As Americans, we have rights: Life, liberty, and the pursuit of happiness. But we have other rights too, correct? Right to a lawyer, right to vote, right to fair pay, right to etc. All of our rights were fought for, and we still fight for them today.
We believe we have other rights, and although they may or may not be in the constitution, we still believe we are entitled to them. We believe we are entitled to equality, a high-paying job, to be debt-free, successful relationships, success in general, etc.
As Christians (and also as ministers), we still believe we are entitled to things (not necessarily because of our Christianity, I’m saying in general). We are entitled to that seat in church that “is ours,” entitled to eat first at the potluck, entitled to the best parking spot, etc.
Did Jesus have something to say about this? Why else would I be writing this blog post?
And He began speaking a parable to the invited guests when He noticed how they had been picking out the places of honor at the table, saying to them, “When you are invited by someone to a wedding feast, do not take the place of honor, for someone more distinguished than you may have been invited by him, and he who invited you both will come and say to you, ‘Give your place to this man,’ and then in disgrace you proceed to occupy the last place. But when you are invited, go and recline at the last place, so that when the one who has invited you comes, he may say to you, ‘Friend, move up higher’; then you will have honor in the sight of all who are at the table with you. For everyone who exalts himself will be humbled, and he who humbles himself will be exalted.” Luke 14: 7-11
Yesterday our guest-preacher at church talked about a “Mop Bucket Attitude.” Even when you are the highest position at your company, you should still be humble enough to mop the floors of the bathroom. He gave to illustrations–When he himself was the school principal, he was the one who, for some reason, was called every time a toilet was clogged. Perhaps it was because he was accustomed to having his hand in deep crap all day as a principal (cue laugh). He also told the story of a young man who was beaten in Africa. When he came over to school in America, the principal told him he could have any dorm room on campus. The young man says, “Give me the room that no one else wants.” The principal wept, as did I when I heard this.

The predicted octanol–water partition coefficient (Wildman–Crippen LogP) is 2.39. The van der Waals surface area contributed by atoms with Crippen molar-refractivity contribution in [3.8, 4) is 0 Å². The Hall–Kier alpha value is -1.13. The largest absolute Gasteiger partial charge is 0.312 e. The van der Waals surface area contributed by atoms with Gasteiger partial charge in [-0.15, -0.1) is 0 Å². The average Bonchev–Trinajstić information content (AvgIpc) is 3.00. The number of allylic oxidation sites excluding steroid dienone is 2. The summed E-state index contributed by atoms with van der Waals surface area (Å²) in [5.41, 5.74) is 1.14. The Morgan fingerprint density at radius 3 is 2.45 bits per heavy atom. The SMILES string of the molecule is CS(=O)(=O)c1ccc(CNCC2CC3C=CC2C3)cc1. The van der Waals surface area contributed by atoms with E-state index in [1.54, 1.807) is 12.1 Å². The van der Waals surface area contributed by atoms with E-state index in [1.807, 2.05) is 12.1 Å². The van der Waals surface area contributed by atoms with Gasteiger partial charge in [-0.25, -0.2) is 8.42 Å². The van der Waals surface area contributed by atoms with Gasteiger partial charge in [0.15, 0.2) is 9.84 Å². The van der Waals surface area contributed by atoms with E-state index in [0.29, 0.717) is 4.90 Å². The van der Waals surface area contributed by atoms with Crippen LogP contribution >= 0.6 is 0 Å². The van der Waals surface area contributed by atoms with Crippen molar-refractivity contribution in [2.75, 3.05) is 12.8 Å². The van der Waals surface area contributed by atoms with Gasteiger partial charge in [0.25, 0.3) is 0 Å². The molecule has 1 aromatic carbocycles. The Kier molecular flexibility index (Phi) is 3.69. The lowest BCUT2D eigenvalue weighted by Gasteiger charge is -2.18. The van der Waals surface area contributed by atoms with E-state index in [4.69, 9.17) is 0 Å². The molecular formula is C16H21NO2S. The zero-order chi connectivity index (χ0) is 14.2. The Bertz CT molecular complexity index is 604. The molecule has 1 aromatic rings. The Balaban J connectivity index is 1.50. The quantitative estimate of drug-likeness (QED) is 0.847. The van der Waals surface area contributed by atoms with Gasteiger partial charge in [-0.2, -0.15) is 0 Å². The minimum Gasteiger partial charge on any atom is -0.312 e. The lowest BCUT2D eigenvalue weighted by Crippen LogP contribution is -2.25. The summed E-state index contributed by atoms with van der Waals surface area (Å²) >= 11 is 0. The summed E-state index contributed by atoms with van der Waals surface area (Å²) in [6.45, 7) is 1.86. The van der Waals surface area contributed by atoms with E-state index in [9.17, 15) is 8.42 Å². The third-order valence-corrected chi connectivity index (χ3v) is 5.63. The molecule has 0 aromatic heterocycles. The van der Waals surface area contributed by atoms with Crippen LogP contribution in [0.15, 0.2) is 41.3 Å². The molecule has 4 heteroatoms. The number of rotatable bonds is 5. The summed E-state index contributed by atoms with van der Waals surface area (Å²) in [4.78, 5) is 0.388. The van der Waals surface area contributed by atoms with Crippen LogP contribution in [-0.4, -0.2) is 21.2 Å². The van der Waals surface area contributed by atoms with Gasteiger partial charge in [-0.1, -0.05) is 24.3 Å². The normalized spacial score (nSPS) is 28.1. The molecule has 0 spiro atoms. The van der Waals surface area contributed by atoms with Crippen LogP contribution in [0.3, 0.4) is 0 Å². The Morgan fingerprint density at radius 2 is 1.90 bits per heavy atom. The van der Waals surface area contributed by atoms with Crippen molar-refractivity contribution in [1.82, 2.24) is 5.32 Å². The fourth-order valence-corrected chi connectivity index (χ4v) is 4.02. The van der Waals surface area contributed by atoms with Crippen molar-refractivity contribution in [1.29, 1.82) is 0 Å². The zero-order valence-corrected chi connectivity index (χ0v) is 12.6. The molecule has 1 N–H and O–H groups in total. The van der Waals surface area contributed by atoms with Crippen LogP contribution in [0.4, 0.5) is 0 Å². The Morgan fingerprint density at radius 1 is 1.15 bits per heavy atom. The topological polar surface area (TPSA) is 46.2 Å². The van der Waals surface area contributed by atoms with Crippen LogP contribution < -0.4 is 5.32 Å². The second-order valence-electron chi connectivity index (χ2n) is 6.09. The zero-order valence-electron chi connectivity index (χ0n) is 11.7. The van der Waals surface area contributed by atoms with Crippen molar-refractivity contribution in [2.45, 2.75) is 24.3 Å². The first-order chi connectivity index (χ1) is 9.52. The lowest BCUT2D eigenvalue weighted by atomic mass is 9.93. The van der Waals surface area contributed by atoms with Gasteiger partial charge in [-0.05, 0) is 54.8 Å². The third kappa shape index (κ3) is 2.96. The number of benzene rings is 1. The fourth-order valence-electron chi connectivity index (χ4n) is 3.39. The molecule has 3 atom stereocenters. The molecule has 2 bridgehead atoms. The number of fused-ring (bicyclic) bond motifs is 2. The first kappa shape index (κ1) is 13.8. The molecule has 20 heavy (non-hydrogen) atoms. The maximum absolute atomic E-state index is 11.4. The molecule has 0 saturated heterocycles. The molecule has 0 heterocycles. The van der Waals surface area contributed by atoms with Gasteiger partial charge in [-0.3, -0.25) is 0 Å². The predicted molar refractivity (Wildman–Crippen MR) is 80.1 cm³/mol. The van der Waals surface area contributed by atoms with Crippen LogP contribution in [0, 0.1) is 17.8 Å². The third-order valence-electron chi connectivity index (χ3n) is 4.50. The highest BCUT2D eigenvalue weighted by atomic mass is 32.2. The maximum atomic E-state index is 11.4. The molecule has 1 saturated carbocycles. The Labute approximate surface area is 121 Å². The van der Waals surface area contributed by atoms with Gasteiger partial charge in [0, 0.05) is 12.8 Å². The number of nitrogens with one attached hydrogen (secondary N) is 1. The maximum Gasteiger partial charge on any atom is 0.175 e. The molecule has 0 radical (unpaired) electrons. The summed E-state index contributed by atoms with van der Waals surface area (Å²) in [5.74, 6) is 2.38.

I have been feeling extremely entitled when it comes to…everything. “I’ve been here longer, so I should get more benefits.” “I am an expert in X, therefore you are lucky you are even being graced with my presence.” “I know more than you about X, therefore I should be the leader of this organization.” Etc. We all feel this way sometimes. But what we need to be is humbled.
Phillippians 2 talks about how Jesus Christ, although God, humbled himself to be just as a man. This is the “Mop Bucket Attitude” that we need. “Have this attitude in yourselves which was also in Christ Jesus, who, although He existed in the form of God, did not regard equality with God a thing to be grasped, but emptied Himself, taking the form of a bond-servant, and being made in the likeness of men.” Not even that, but he died for men.
We have the show “Undercover Boss”, a show where the CEO of companies start at the lowest job in their company and see how things run, as well as attempt to do the “Mop Bucket” jobs.
The difference between this guy and Christ is plain: Christ was willing to do these jobs, and never complained. Also, Christ is not a Cubs fan.
As Christians, we are called to abandon our rights. Our life is supposed to be about glorifying God. To hold onto what we believe we are entitled to is futile. We are not entitled to anything, but death. Yet God gave us grace, something that we SURE don’t have the right to have, and he sanctified us and made us righteous.